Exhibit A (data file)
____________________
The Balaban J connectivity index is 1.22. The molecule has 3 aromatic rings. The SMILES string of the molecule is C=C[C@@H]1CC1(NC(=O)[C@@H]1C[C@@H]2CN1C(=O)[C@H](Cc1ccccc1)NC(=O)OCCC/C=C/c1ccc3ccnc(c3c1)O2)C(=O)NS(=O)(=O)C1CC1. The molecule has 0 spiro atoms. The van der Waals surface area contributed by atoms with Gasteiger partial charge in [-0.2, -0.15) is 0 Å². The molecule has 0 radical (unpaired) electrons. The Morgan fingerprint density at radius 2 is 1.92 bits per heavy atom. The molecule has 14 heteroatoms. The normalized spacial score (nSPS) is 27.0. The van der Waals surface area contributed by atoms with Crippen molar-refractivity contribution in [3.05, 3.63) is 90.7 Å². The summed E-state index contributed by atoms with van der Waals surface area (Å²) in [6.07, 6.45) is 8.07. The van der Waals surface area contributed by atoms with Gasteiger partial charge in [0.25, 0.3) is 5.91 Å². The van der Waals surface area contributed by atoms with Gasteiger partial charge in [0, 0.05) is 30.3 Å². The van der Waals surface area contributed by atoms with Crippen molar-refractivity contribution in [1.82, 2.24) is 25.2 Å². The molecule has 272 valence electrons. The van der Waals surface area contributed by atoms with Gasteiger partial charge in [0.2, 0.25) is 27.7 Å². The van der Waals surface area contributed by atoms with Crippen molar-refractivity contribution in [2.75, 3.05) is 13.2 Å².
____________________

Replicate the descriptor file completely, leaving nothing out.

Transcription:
The Balaban J connectivity index is 1.22. The molecule has 3 aromatic rings. The SMILES string of the molecule is C=C[C@@H]1CC1(NC(=O)[C@@H]1C[C@@H]2CN1C(=O)[C@H](Cc1ccccc1)NC(=O)OCCC/C=C/c1ccc3ccnc(c3c1)O2)C(=O)NS(=O)(=O)C1CC1. The molecule has 0 spiro atoms. The van der Waals surface area contributed by atoms with Gasteiger partial charge in [-0.2, -0.15) is 0 Å². The molecule has 0 radical (unpaired) electrons. The Morgan fingerprint density at radius 2 is 1.92 bits per heavy atom. The molecule has 14 heteroatoms. The normalized spacial score (nSPS) is 27.0. The van der Waals surface area contributed by atoms with Crippen molar-refractivity contribution in [3.05, 3.63) is 90.7 Å². The summed E-state index contributed by atoms with van der Waals surface area (Å²) in [6.07, 6.45) is 8.07. The van der Waals surface area contributed by atoms with Gasteiger partial charge in [0.25, 0.3) is 5.91 Å². The van der Waals surface area contributed by atoms with Gasteiger partial charge in [0, 0.05) is 30.3 Å². The van der Waals surface area contributed by atoms with Crippen molar-refractivity contribution in [1.82, 2.24) is 25.2 Å². The molecule has 272 valence electrons. The van der Waals surface area contributed by atoms with Gasteiger partial charge in [0.2, 0.25) is 27.7 Å². The van der Waals surface area contributed by atoms with Crippen molar-refractivity contribution in [2.75, 3.05) is 13.2 Å².